Fipofix’s trick is that they have figured out a method (recently patented, very hush-hush) for handling and orienting the naturally brittle fibers into a rugged unidirectional fabric without breaking any of them. In older processing methods, apparently up to 40 percent of the fibers were damaged in handling, thus reducing the resulting fabric’s performance. From a structural perspective, basalt fiber otherwise has several points in its favor. It is significantly stronger than the common E-glass used in most boatbuilding, is more or less comparable to more exotic S-glass, is stronger even than carbon fiber in certain respects, but with much higher UV resistance. It is also fireproof, hydrophobic, acid-proof, plus abrasion- and shock-resistant. It’s more expensive than E-glass, but cheaper than carbon, S-glass, or aramid fibers. It can be set in epoxy, vinylester, or polyester resin and can be vacuum-infused more easily than either E-glass or carbon fiber. Weight-wise (it is made of rocks after all) it comes in just a tad heavier than common E-glass.

Fipofix has already built and tested a “proof-of-principle” boat, a so-called Open 16, that last year completed an Atlantic circle cruise from France to Florida and back.

Open 16 under sail

The Fipofix Open 16 under sail

Open 16 cockpit

Cockpit view. Looks cozy!

The much larger STAR46 boats, to be built at Philbrook’s Boat Yard in Sidney, British Columbia, look to be quite a bit fancier. They’ll have six different watertight compartments, double hulls, daggerboards, and canting keels. They’ll carry crews of six and will be equipped with sails from North and hardware from Harken. Costs have been estimated at between $800K and $1M.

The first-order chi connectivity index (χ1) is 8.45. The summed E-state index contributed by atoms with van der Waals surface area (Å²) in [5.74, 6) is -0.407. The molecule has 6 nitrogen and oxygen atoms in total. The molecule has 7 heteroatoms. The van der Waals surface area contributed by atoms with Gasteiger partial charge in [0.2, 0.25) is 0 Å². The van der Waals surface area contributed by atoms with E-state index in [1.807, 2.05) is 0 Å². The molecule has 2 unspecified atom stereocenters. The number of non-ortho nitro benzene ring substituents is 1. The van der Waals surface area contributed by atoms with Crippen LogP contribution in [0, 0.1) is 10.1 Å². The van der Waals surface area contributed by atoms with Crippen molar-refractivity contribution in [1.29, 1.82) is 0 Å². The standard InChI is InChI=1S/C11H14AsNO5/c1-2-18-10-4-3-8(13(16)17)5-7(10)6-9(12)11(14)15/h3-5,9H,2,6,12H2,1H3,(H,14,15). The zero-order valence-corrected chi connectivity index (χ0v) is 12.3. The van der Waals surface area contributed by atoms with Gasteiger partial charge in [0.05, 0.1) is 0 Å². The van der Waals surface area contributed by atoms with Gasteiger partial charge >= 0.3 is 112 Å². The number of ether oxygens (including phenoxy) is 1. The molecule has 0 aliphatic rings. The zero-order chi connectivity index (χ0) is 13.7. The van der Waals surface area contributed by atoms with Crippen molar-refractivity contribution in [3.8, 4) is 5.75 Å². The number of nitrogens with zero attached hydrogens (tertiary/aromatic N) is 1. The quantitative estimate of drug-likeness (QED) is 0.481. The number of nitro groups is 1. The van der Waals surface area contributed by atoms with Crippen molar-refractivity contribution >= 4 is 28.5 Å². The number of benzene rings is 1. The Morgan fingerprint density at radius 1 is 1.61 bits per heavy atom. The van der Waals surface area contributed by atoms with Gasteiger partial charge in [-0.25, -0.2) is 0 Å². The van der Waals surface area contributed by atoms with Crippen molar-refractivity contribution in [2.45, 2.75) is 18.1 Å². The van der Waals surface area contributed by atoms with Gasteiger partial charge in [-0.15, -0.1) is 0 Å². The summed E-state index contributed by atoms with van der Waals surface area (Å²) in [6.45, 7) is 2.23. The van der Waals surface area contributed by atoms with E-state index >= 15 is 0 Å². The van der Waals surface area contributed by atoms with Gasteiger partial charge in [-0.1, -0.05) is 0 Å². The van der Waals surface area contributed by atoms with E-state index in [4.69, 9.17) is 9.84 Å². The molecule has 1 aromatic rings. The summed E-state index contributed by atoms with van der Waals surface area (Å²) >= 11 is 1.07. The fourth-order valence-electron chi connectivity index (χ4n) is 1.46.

STAR46 interior

A STAR46 from the inside out

As for the race itself, race director Robert Molnar has recently announced that he’s currently talking to a total of eight potential teams, from Europe, North America, China, Australia, and Brazil, and expects to build at least eight and perhaps as many as 12 boats, with construction at Philbrick’s beginning this summer.

One the race’s primary goals, appropriately, is to be super-clean environmentally and achieve Gold Level certification per the Clean Regattas program administered by Sailors for the Sea.

STAR course

The race course, with six stops, is scheduled start in July 2017 in New York and finish in October at Victoria, British Columbia

The biggest question in my mind is what will it be like actually racing up in the Northwest Passage? My understanding is there’s plenty of ice but not much wind up there. Most cruisers who run the route–and there still really haven’t been that many of them–end up motoring much of the way. Plus, of course, in some years (like last year, for example, when almost no one made it through) the course is practically impassable.